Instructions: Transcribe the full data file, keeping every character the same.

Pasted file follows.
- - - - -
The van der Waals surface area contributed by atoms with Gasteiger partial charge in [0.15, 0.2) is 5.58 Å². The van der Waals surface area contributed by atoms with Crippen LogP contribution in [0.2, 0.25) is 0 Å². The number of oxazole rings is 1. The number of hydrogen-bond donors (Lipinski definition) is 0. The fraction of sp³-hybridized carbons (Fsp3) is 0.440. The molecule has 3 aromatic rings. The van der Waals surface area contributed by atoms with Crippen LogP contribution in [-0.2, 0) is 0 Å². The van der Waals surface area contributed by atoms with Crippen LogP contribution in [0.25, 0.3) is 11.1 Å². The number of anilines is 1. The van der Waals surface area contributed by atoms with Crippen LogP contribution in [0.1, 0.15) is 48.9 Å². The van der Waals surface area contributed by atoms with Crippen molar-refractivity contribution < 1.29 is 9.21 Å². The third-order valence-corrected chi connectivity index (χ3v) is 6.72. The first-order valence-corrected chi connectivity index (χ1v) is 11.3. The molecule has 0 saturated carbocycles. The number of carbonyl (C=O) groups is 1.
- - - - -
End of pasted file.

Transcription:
The van der Waals surface area contributed by atoms with Gasteiger partial charge in [0.15, 0.2) is 5.58 Å². The van der Waals surface area contributed by atoms with Crippen LogP contribution in [0.2, 0.25) is 0 Å². The number of oxazole rings is 1. The number of hydrogen-bond donors (Lipinski definition) is 0. The fraction of sp³-hybridized carbons (Fsp3) is 0.440. The molecule has 3 aromatic rings. The van der Waals surface area contributed by atoms with Crippen LogP contribution in [-0.2, 0) is 0 Å². The van der Waals surface area contributed by atoms with Crippen LogP contribution in [0.25, 0.3) is 11.1 Å². The number of anilines is 1. The van der Waals surface area contributed by atoms with Crippen LogP contribution in [0.1, 0.15) is 48.9 Å². The van der Waals surface area contributed by atoms with Crippen molar-refractivity contribution < 1.29 is 9.21 Å². The third-order valence-corrected chi connectivity index (χ3v) is 6.72. The first-order valence-corrected chi connectivity index (χ1v) is 11.3. The molecule has 0 saturated carbocycles. The number of carbonyl (C=O) groups is 1.